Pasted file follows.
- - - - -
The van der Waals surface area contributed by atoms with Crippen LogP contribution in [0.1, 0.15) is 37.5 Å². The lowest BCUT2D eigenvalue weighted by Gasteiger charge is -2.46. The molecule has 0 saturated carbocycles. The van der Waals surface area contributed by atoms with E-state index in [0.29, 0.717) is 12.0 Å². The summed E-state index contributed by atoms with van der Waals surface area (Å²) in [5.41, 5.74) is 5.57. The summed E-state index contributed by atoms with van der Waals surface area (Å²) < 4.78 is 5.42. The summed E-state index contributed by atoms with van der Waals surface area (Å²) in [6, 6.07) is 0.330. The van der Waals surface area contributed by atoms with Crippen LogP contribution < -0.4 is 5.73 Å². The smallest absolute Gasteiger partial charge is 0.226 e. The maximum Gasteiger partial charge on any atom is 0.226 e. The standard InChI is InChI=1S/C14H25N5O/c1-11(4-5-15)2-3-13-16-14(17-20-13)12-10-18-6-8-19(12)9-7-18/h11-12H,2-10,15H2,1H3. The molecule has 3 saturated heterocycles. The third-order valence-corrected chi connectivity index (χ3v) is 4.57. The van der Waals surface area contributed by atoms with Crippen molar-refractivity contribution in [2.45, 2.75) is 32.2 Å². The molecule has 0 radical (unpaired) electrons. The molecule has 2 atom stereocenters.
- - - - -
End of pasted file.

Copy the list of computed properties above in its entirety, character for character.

The van der Waals surface area contributed by atoms with Crippen LogP contribution in [0.1, 0.15) is 37.5 Å². The lowest BCUT2D eigenvalue weighted by Gasteiger charge is -2.46. The molecule has 0 saturated carbocycles. The van der Waals surface area contributed by atoms with E-state index in [0.29, 0.717) is 12.0 Å². The summed E-state index contributed by atoms with van der Waals surface area (Å²) in [5.41, 5.74) is 5.57. The summed E-state index contributed by atoms with van der Waals surface area (Å²) < 4.78 is 5.42. The summed E-state index contributed by atoms with van der Waals surface area (Å²) in [6, 6.07) is 0.330. The van der Waals surface area contributed by atoms with Crippen LogP contribution < -0.4 is 5.73 Å². The smallest absolute Gasteiger partial charge is 0.226 e. The maximum Gasteiger partial charge on any atom is 0.226 e. The standard InChI is InChI=1S/C14H25N5O/c1-11(4-5-15)2-3-13-16-14(17-20-13)12-10-18-6-8-19(12)9-7-18/h11-12H,2-10,15H2,1H3. The molecule has 3 saturated heterocycles. The third-order valence-corrected chi connectivity index (χ3v) is 4.57. The van der Waals surface area contributed by atoms with Crippen molar-refractivity contribution in [2.45, 2.75) is 32.2 Å². The molecule has 0 radical (unpaired) electrons. The molecule has 2 atom stereocenters.